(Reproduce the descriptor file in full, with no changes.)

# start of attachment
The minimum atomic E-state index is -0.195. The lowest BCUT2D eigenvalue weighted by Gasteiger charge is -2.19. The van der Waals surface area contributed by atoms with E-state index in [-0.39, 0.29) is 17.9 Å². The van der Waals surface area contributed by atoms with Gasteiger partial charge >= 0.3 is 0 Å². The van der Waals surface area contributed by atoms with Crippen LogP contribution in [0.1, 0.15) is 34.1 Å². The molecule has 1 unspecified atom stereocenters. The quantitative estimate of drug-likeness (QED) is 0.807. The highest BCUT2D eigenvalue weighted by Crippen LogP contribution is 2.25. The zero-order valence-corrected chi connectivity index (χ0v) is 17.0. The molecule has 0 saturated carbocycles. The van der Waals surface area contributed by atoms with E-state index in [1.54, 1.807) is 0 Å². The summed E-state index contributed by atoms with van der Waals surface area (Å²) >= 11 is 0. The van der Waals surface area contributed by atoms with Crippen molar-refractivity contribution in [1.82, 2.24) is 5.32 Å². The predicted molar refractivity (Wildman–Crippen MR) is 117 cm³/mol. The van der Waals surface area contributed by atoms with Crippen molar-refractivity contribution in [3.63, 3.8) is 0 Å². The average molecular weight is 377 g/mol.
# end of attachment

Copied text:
The minimum atomic E-state index is -0.195. The lowest BCUT2D eigenvalue weighted by Gasteiger charge is -2.19. The van der Waals surface area contributed by atoms with E-state index in [-0.39, 0.29) is 17.9 Å². The van der Waals surface area contributed by atoms with Gasteiger partial charge >= 0.3 is 0 Å². The van der Waals surface area contributed by atoms with Crippen LogP contribution in [0.1, 0.15) is 34.1 Å². The molecule has 1 unspecified atom stereocenters. The quantitative estimate of drug-likeness (QED) is 0.807. The highest BCUT2D eigenvalue weighted by Crippen LogP contribution is 2.25. The zero-order valence-corrected chi connectivity index (χ0v) is 17.0. The molecule has 0 saturated carbocycles. The van der Waals surface area contributed by atoms with E-state index in [1.54, 1.807) is 0 Å². The summed E-state index contributed by atoms with van der Waals surface area (Å²) >= 11 is 0. The van der Waals surface area contributed by atoms with Crippen molar-refractivity contribution in [1.82, 2.24) is 5.32 Å². The predicted molar refractivity (Wildman–Crippen MR) is 117 cm³/mol. The van der Waals surface area contributed by atoms with Crippen molar-refractivity contribution in [3.63, 3.8) is 0 Å². The average molecular weight is 377 g/mol.